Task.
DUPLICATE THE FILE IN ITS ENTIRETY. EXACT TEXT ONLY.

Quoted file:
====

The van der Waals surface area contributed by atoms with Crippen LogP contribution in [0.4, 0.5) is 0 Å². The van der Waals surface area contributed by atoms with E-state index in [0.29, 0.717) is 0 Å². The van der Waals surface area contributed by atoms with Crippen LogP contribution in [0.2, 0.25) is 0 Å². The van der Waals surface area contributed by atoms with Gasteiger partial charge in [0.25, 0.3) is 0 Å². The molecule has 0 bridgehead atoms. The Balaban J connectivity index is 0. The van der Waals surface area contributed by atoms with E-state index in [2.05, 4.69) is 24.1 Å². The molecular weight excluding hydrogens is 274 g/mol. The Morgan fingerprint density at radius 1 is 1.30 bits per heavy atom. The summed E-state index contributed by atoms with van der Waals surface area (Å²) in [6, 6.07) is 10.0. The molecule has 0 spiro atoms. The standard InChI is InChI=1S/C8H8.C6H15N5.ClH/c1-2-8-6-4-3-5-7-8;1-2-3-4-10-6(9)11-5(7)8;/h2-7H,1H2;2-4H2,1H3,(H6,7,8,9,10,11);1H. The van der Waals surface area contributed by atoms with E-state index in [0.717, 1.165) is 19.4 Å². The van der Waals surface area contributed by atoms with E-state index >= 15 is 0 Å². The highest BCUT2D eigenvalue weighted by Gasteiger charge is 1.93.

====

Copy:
The van der Waals surface area contributed by atoms with Crippen LogP contribution in [0.4, 0.5) is 0 Å². The van der Waals surface area contributed by atoms with E-state index in [0.29, 0.717) is 0 Å². The van der Waals surface area contributed by atoms with Crippen LogP contribution in [0.2, 0.25) is 0 Å². The van der Waals surface area contributed by atoms with Gasteiger partial charge in [0.25, 0.3) is 0 Å². The molecule has 0 bridgehead atoms. The Balaban J connectivity index is 0. The van der Waals surface area contributed by atoms with E-state index in [2.05, 4.69) is 24.1 Å². The molecular weight excluding hydrogens is 274 g/mol. The Morgan fingerprint density at radius 1 is 1.30 bits per heavy atom. The summed E-state index contributed by atoms with van der Waals surface area (Å²) in [6, 6.07) is 10.0. The molecule has 0 spiro atoms. The standard InChI is InChI=1S/C8H8.C6H15N5.ClH/c1-2-8-6-4-3-5-7-8;1-2-3-4-10-6(9)11-5(7)8;/h2-7H,1H2;2-4H2,1H3,(H6,7,8,9,10,11);1H. The van der Waals surface area contributed by atoms with E-state index in [0.717, 1.165) is 19.4 Å². The van der Waals surface area contributed by atoms with E-state index >= 15 is 0 Å². The highest BCUT2D eigenvalue weighted by Gasteiger charge is 1.93.